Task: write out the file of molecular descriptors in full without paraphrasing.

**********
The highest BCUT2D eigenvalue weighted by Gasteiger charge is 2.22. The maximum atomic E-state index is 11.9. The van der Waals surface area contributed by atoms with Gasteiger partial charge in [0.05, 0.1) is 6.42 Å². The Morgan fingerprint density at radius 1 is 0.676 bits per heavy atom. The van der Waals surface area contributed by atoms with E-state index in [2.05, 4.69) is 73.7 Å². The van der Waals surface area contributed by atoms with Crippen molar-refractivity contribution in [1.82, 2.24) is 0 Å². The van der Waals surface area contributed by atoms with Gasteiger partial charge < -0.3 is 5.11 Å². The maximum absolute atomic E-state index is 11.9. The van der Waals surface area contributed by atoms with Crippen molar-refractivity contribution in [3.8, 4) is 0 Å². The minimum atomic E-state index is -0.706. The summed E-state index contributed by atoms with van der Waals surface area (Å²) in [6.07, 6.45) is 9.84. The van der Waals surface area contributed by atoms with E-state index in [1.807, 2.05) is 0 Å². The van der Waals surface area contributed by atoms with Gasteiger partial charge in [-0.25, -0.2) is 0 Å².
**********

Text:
The highest BCUT2D eigenvalue weighted by Gasteiger charge is 2.22. The maximum atomic E-state index is 11.9. The van der Waals surface area contributed by atoms with Gasteiger partial charge in [0.05, 0.1) is 6.42 Å². The Morgan fingerprint density at radius 1 is 0.676 bits per heavy atom. The van der Waals surface area contributed by atoms with E-state index in [2.05, 4.69) is 73.7 Å². The van der Waals surface area contributed by atoms with Crippen molar-refractivity contribution in [1.82, 2.24) is 0 Å². The van der Waals surface area contributed by atoms with Gasteiger partial charge < -0.3 is 5.11 Å². The maximum absolute atomic E-state index is 11.9. The van der Waals surface area contributed by atoms with Crippen molar-refractivity contribution in [3.8, 4) is 0 Å². The minimum atomic E-state index is -0.706. The summed E-state index contributed by atoms with van der Waals surface area (Å²) in [6.07, 6.45) is 9.84. The van der Waals surface area contributed by atoms with E-state index in [1.807, 2.05) is 0 Å². The van der Waals surface area contributed by atoms with Gasteiger partial charge in [-0.25, -0.2) is 0 Å².